Fox in the Icehouse (1930) by Carlos Najera

I was 22 years old then. There wasn’t much of a future there in Oxnard. I could work on the farms, and I did, but I was a high school graduate when most of the people in town did not finish eighth grade. Many promises were made to me. They started out with, “Come see me when you finish school. We’ll talk then.” Other people said, “You are Mexican, I am never going to hire you.”

Roberto was older than me and he got fed up with the way the gringos were. He went back a few years earlier to Mexicali and found work there quite easily. He had worked in Oxnard for the lumber company, that and his ability to speak Spanish were reasons he got hired so easily. Buildings were going up on either side of the border and he quickly got promoted to sales.

I went down there and stayed with him. I started working at the lumber yard. I make deliveries to the construction sites. In a short time I felt more at home here in the Imperial Valley than I did back in Oxnard. I really didn’t have those bad feelings of people who did not like the Mexicans. Many of the white folks here were Spanish-speaking. We were all the same. In these years there was no fence between the two countries so it did not matter where you were. Mexicali, Calexico, Heber, El Centro, Brawley, or any of the other towns nearby, it was all the same. It was hard to tell which side of the border you were on.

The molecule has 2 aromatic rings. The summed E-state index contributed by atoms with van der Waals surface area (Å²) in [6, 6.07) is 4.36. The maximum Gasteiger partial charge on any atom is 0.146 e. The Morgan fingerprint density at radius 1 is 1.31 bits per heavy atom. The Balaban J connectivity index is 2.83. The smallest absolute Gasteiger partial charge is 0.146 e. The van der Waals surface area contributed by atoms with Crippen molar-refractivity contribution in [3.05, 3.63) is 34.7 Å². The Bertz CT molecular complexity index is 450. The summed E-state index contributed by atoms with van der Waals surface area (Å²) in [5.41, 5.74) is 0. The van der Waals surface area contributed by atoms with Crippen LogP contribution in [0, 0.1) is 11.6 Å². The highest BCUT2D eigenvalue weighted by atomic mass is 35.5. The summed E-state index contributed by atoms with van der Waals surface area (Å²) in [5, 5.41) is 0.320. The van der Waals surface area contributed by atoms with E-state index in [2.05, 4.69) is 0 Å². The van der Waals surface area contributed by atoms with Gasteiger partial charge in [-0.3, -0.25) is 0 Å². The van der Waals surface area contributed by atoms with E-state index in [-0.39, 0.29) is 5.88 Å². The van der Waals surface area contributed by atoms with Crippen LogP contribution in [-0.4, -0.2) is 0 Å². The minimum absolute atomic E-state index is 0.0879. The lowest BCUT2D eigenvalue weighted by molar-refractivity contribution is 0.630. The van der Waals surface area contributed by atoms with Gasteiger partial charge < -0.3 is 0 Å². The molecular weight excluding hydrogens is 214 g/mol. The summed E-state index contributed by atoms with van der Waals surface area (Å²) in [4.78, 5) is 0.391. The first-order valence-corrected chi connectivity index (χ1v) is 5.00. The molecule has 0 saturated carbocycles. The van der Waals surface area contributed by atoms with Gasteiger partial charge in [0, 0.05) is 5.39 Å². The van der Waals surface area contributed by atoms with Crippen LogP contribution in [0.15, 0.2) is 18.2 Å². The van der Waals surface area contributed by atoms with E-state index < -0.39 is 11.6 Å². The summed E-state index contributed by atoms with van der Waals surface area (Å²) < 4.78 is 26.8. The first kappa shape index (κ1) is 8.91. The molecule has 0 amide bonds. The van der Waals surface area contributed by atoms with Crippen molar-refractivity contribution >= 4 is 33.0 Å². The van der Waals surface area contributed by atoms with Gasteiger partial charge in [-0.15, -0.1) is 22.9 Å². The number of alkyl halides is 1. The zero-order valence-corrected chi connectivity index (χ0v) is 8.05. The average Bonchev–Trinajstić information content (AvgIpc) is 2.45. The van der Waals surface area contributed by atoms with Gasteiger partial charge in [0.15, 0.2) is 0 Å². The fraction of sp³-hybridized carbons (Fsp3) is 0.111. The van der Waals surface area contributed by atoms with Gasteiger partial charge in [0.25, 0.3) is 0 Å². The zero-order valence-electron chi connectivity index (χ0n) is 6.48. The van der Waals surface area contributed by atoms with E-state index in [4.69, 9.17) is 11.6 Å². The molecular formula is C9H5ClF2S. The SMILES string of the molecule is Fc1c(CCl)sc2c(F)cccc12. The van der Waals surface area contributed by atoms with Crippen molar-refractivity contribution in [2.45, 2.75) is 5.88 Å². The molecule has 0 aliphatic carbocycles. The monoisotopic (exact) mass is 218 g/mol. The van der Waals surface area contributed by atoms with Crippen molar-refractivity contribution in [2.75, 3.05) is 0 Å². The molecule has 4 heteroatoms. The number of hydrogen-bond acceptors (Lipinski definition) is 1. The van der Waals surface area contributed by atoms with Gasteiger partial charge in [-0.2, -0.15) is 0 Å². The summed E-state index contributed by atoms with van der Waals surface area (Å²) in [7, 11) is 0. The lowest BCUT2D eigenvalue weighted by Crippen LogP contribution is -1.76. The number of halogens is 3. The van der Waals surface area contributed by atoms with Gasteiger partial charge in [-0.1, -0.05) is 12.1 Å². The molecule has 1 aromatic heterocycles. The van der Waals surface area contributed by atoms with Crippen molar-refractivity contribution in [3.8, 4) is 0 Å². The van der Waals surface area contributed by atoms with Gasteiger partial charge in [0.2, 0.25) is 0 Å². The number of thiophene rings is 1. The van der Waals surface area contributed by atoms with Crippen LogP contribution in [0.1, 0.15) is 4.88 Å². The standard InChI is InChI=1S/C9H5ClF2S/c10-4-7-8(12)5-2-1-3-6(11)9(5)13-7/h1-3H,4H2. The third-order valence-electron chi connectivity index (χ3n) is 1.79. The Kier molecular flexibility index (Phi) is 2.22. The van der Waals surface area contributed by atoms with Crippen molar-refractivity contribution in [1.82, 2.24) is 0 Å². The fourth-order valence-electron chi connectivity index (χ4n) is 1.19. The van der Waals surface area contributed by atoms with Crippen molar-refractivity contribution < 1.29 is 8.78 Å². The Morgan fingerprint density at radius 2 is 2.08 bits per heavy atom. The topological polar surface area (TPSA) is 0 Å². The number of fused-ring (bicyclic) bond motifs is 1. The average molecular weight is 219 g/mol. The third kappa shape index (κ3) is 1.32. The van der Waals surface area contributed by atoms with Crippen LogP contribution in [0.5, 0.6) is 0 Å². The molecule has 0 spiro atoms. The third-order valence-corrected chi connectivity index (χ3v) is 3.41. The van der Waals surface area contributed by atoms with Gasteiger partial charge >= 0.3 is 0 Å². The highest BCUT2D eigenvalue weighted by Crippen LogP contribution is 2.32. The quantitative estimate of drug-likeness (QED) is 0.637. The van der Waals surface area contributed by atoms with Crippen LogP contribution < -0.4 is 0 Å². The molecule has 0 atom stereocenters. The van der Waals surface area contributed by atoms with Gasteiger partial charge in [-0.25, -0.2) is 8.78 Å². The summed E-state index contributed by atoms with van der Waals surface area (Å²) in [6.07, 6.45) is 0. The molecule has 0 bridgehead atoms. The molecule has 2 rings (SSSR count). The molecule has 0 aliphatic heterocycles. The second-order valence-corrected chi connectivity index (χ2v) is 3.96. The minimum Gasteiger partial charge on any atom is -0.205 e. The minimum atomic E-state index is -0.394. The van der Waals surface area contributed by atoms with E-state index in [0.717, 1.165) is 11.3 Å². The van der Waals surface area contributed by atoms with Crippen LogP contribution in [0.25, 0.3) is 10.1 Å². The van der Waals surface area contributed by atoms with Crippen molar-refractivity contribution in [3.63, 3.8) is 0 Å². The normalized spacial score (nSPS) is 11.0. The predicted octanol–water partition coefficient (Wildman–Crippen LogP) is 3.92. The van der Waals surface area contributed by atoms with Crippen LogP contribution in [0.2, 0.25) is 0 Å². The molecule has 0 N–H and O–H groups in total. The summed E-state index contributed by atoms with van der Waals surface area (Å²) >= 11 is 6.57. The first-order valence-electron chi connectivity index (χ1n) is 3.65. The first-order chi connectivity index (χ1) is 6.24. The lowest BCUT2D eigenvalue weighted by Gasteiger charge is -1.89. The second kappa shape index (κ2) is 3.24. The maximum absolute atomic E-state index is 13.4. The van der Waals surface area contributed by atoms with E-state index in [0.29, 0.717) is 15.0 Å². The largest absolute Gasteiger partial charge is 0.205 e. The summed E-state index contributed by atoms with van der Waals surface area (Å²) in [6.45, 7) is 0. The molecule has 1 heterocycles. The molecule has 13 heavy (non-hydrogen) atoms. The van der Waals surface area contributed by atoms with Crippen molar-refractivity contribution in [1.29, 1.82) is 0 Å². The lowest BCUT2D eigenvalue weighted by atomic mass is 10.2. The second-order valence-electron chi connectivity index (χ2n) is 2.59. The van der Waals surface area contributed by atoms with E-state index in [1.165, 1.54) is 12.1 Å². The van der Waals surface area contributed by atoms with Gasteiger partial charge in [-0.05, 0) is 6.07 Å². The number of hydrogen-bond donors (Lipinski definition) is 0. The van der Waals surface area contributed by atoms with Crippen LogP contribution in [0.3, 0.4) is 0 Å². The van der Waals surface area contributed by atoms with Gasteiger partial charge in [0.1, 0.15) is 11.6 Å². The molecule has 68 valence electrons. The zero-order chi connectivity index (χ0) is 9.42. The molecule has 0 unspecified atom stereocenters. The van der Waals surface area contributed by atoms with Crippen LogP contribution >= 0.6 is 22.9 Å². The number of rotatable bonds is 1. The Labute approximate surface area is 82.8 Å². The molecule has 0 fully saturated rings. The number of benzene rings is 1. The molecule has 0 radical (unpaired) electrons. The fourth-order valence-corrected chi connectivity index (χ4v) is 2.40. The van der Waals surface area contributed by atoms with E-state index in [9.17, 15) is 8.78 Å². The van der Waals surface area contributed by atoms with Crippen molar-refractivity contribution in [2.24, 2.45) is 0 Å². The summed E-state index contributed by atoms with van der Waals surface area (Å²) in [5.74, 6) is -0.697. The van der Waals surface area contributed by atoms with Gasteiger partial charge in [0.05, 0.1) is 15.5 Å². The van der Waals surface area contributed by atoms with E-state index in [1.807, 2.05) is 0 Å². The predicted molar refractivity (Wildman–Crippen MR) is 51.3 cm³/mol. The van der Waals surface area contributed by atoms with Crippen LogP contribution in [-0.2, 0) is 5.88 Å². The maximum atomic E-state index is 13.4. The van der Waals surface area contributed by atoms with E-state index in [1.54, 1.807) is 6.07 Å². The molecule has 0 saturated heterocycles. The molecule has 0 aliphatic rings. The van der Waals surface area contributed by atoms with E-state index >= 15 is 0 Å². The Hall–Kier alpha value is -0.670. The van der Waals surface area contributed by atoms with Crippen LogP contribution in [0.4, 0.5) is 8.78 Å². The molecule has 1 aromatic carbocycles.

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One of my deliveries was for the Fox Theater in downtown Calexico. That’s it on the left. It was the first air-conditioned room in the Imperial Valley. It had a matinee on Sunday afternoon. There were major motion pictures from Hollywood but all the actors spoke Spanish.

I had an order to deliver some boards to the theater. I unloaded them in the back of the stage area. Back there, behind the screen, I found a large room and inside were three large blocks of ice. They looked like they were about three hundred pounds each. There was a large fan behind the blocks of ice and they blew the air into the auditorium. After my delivery the owner said I could stay to see the movie.

It felt good at first, however by the time the program ended I was dripping wet down to my bones. Everyone in there was soaking wet from the moist air. We all looked at each other and then walked away laughing.

The idea to cool off the auditorium was a good one, but there were some flaws in the plan.

 

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About jedwardnajera

I am a Poet. I live the life of a poet. I am an artist, a member of Gallery 9 in Los Altos, California. I published a novel Nena the Fairy and the Iron Rose, available through Amazon Books. I spent over thirty five years in a classroom. My father kept a living record of his lifetime as he lived through the Twentieth Century. He was born in 1908 and almost lived long enough to see us enter the new millennium. He was a mechanical engineer and had a wonderful love of history and science. He entrusted to me nearly 400 pages that he wrote through the years. He wrote in Spanish and I have spent six months translating these pages into English. Now I am in the process of editing, rewriting, and revising them. I am trying to post a new entry or chapter each Friday. Check in on us at least once a week for the latest post.
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